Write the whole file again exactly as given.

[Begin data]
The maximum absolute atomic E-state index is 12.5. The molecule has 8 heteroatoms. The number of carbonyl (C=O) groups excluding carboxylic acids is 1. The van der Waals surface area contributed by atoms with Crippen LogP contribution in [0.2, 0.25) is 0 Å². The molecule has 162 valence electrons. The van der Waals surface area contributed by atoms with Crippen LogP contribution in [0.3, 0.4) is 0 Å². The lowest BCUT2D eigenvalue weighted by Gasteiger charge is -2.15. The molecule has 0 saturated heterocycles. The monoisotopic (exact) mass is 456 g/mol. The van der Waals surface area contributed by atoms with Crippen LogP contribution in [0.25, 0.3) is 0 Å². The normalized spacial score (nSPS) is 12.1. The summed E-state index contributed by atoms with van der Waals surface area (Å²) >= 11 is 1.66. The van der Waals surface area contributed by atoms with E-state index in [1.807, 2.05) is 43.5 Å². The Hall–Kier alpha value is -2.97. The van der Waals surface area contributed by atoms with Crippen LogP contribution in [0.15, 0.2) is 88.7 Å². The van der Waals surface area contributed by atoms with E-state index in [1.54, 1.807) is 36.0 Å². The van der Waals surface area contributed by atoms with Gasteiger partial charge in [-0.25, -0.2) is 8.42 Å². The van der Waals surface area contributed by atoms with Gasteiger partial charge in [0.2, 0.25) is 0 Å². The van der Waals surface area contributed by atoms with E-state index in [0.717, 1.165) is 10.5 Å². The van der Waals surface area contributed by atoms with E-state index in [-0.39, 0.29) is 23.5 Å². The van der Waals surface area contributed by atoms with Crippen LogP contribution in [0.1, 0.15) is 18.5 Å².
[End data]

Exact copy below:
The maximum absolute atomic E-state index is 12.5. The molecule has 8 heteroatoms. The number of carbonyl (C=O) groups excluding carboxylic acids is 1. The van der Waals surface area contributed by atoms with Crippen LogP contribution in [0.2, 0.25) is 0 Å². The molecule has 162 valence electrons. The van der Waals surface area contributed by atoms with Crippen LogP contribution in [0.3, 0.4) is 0 Å². The lowest BCUT2D eigenvalue weighted by Gasteiger charge is -2.15. The molecule has 0 saturated heterocycles. The monoisotopic (exact) mass is 456 g/mol. The van der Waals surface area contributed by atoms with Crippen LogP contribution in [0.25, 0.3) is 0 Å². The normalized spacial score (nSPS) is 12.1. The summed E-state index contributed by atoms with van der Waals surface area (Å²) >= 11 is 1.66. The van der Waals surface area contributed by atoms with E-state index in [1.807, 2.05) is 43.5 Å². The Hall–Kier alpha value is -2.97. The van der Waals surface area contributed by atoms with Crippen LogP contribution in [0.15, 0.2) is 88.7 Å². The van der Waals surface area contributed by atoms with E-state index in [1.54, 1.807) is 36.0 Å². The van der Waals surface area contributed by atoms with Gasteiger partial charge in [-0.25, -0.2) is 8.42 Å². The van der Waals surface area contributed by atoms with Gasteiger partial charge in [0.2, 0.25) is 0 Å². The van der Waals surface area contributed by atoms with E-state index in [0.717, 1.165) is 10.5 Å². The van der Waals surface area contributed by atoms with E-state index in [-0.39, 0.29) is 23.5 Å². The van der Waals surface area contributed by atoms with Crippen LogP contribution in [0.1, 0.15) is 18.5 Å².